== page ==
Community Forum for Mopac Expansion– Third Time’s the Charm?
For those of you traveling down Mopac recenty, you may have seen the “Open House” signs. This is not a realtors open house. It is yet ANOTHER community forum hosted by the Central Texas Regional Mobility Authority and the Texas Department of Transportation to obtain community input regarding improvements to mopac. Anyone who has lived in Austin for even a limited period of time knows that Mopac has become just as bad or worse than I-35. The Texas Transportation Institute ranked Austin as 3rd worst in the nation last year. (Details at http://mobility.tamu.edu/ums/report.)
And traffic volumes have only increased in the past 12 months. The Mopac traffic count across downtown is 180,000 vehicles per day. This translates to a lot of wasted time and excess gas used on the roadways. And the environmental impact of automobiles is directly related to the quantity of time spent on the road, not lane-miles of roadway. It is estimated that Austin drivers waste about 40 hours in excess traffic. These are hours above the normal rates of traffic congestion.
We certainly need to better solutions on our roadways. And we also need to create better and safer options for cyclists who wish to bicycle for leisure and/or transportation. This debate has too long been structured as an “either /or” question, when it really should be “how much of each”. How many cars can realistically be taken off the road during peak hours? This key factor is generally never discussed. Public transportation in our city isn’t a direct substitute (or even a close substitute) for using your own car, so I would venture that the amount of vehicles which could be removed is very low. In many cities, it is easier to use public transportation than to use your own vehicle. Only then will we see this transition in our city. The rail system, with current ridership of about 900 people a day, certainly doesn’t take many cars off mopac or I-35. Rail systems will certainly always have these issues when population density is below a certain threshold. At least the current trend of building with less sprawl will make public transportation a viable option sooner rather than later.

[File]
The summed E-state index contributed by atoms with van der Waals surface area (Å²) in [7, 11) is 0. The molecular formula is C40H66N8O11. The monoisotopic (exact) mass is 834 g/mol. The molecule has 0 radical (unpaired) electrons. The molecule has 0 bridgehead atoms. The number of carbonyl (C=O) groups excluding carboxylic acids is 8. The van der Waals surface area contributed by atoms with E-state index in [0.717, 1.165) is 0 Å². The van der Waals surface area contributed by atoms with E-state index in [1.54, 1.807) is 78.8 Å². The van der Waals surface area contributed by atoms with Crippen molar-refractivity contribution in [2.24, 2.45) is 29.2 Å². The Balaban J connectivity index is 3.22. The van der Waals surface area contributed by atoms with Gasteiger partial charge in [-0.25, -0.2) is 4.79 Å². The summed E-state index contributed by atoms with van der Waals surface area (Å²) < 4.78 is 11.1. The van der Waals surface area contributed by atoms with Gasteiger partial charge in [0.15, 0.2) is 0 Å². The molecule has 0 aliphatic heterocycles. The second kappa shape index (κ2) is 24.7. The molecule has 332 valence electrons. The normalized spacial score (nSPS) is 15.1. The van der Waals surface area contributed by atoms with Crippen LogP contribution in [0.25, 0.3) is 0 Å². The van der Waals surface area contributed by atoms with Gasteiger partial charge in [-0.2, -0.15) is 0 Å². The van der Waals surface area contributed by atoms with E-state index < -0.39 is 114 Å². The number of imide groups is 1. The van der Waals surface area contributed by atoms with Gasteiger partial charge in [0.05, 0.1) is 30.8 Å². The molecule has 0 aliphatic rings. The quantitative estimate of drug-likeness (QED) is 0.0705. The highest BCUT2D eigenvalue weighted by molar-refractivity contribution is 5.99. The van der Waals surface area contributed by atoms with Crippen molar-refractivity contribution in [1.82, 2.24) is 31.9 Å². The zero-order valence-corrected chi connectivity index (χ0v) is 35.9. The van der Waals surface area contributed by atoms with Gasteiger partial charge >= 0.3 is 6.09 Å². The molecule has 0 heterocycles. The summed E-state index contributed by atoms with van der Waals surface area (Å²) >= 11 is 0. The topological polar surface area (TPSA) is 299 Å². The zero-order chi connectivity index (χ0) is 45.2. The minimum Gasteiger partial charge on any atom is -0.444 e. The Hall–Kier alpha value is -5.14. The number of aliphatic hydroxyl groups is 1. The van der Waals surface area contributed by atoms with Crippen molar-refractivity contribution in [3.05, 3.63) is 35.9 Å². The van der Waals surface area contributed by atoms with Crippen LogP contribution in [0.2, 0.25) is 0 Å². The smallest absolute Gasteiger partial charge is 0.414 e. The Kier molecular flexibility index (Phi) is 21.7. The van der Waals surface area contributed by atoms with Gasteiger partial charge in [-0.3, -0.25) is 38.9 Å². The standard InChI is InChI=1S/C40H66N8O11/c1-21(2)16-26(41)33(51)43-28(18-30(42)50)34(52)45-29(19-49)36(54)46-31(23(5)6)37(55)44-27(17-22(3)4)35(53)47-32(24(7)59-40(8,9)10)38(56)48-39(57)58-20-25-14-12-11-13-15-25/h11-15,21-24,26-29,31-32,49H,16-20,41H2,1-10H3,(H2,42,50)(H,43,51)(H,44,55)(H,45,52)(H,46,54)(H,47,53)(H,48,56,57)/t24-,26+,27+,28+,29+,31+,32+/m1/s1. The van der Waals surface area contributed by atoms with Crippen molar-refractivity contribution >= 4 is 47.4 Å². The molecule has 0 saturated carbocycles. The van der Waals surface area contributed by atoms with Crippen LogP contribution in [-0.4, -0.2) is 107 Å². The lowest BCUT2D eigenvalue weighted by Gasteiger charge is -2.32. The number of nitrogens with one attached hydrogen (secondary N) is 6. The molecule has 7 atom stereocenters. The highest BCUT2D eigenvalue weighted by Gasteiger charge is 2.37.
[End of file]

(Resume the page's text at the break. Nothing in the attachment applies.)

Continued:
This will be the third proposal in the past few years regarding these potential changes to Mopac. There were meetings in the fall of 2010 regarding adding the express/toll lanes. This proposed $250 million dollar plan went nowhere. There were also hearings in April of 2007 regarding these same plans.
The four options being considered for vehicles:
- No Changes
- Adding an Extra Lane
- Add HOV lane
- Add an express/toll lane
For cyclists and pedestrians:
- A dedicated path from Parmer Lane all the way down to Town Lake.
Let’s hope that we get some solution, even minor, that alleviates some of the traffic congestion on mopac. I will look at the rates of growth in traffic counts in later articles.
The Meeting is being held on March 6, 2012 at the Dell Jewish Community Campus. This is located in the Far West Area.
Dell Jewish Community Campus
7300 Hart Lane
Austin, TX 78731
March 6, 2012 from 4pm-8pm
Additional Details: http://www.mopacexpress.com